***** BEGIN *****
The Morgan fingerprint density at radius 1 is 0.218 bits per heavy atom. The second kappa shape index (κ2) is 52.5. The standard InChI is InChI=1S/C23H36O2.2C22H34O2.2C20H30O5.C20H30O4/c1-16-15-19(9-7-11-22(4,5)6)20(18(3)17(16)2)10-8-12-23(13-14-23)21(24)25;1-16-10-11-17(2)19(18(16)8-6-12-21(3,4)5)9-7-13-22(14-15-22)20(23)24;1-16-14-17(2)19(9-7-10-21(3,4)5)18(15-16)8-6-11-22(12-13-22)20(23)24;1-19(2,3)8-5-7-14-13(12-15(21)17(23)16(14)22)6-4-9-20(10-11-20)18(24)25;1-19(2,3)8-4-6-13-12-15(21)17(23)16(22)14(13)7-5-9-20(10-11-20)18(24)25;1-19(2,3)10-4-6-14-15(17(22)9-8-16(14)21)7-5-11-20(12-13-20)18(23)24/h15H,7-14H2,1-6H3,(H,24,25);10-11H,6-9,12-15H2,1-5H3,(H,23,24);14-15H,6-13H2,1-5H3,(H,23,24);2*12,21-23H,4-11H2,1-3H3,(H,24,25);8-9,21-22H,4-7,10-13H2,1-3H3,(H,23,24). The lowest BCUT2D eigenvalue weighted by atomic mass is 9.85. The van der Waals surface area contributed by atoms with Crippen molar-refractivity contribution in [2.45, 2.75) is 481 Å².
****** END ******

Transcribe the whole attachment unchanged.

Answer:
The Morgan fingerprint density at radius 1 is 0.218 bits per heavy atom. The second kappa shape index (κ2) is 52.5. The standard InChI is InChI=1S/C23H36O2.2C22H34O2.2C20H30O5.C20H30O4/c1-16-15-19(9-7-11-22(4,5)6)20(18(3)17(16)2)10-8-12-23(13-14-23)21(24)25;1-16-10-11-17(2)19(18(16)8-6-12-21(3,4)5)9-7-13-22(14-15-22)20(23)24;1-16-14-17(2)19(9-7-10-21(3,4)5)18(15-16)8-6-11-22(12-13-22)20(23)24;1-19(2,3)8-5-7-14-13(12-15(21)17(23)16(14)22)6-4-9-20(10-11-20)18(24)25;1-19(2,3)8-4-6-13-12-15(21)17(23)16(22)14(13)7-5-9-20(10-11-20)18(24)25;1-19(2,3)10-4-6-14-15(17(22)9-8-16(14)21)7-5-11-20(12-13-20)18(23)24/h15H,7-14H2,1-6H3,(H,24,25);10-11H,6-9,12-15H2,1-5H3,(H,23,24);14-15H,6-13H2,1-5H3,(H,23,24);2*12,21-23H,4-11H2,1-3H3,(H,24,25);8-9,21-22H,4-7,10-13H2,1-3H3,(H,23,24). The lowest BCUT2D eigenvalue weighted by atomic mass is 9.85. The van der Waals surface area contributed by atoms with Crippen molar-refractivity contribution in [2.45, 2.75) is 481 Å².